• Introduce and simulate different methods of engagement exercises
The workshop examined theories and practices of public engagement, explored challenges and lessons learned, and included sample public engagement exercises. The workshop was organized in two parts. First, invited panelists provided background on crisis standards of care (CSC) and public engagement and discussed specific examples of recent public engagement exercises and lessons learned in their communities. In the second part, attendees participated in two simulated, interactive public engagement exercises using two different methods. These abbreviated exercises were intended to give attendees a better sense of the engagement process and a sampling of tools available to them for working with their own communities.
Public engagement is a useful approach for obtaining public input about pending policy decisions that require difficult choices among competing values (IOM, 2012a). Although average citizens may lack the expertise to comment on technical issues (e.g., the use of Sequential Organ Failure Assessment scores to allocate ventilators), they are very capable of deliberating on the values underlying public policy decisions (e.g., whether to withhold or withdraw life-preserving care, such as ventilators, in crisis situations where resources become scarce). Some of the benefits of public engagement are that it can help inform members of the community, include their input in disaster planning to increase legitimacy and acceptance, and reveal public misunderstandings, biases, and areas of deep disagreement. Policy makers can then work to address these matters during the development of disaster plans and during the plan dissemination phase by having community members at the table in the beginning stages of the process.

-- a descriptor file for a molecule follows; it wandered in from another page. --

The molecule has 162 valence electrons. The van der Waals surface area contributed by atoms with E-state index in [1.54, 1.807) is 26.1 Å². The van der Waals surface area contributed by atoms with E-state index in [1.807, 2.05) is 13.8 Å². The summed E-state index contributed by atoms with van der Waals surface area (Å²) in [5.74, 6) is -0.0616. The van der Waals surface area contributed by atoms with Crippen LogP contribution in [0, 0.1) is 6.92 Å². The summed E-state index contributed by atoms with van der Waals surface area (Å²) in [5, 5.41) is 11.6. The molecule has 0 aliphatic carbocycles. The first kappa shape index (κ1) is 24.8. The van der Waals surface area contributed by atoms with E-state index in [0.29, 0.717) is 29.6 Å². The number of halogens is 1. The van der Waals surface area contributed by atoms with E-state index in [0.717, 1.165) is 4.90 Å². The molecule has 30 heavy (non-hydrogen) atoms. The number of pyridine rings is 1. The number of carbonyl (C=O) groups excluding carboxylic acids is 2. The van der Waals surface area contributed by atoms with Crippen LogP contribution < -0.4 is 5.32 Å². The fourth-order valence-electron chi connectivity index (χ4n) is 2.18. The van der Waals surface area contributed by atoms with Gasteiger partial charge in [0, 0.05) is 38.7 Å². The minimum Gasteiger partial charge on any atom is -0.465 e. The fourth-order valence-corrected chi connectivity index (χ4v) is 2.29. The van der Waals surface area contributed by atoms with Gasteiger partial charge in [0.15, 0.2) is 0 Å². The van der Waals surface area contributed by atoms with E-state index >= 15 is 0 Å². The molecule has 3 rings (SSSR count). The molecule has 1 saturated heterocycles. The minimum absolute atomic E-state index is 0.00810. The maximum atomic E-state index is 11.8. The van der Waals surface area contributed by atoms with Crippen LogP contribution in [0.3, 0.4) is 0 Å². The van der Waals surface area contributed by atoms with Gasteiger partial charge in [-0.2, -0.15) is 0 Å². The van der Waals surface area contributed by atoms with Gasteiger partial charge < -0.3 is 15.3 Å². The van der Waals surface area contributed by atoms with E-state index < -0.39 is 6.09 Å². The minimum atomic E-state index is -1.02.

The report that follows summarizes the presentations by the expert panelists and the open panel discussions that took place during the workshop. Beginning by framing and defining public engagement outreach during the planning stages, it moves to describing the specific case studies speakers presented during the workshop. These include Seattle and King County, Washington; Harris County, Texas; the State of Michigan; and an example from the IOM and the Centers for Disease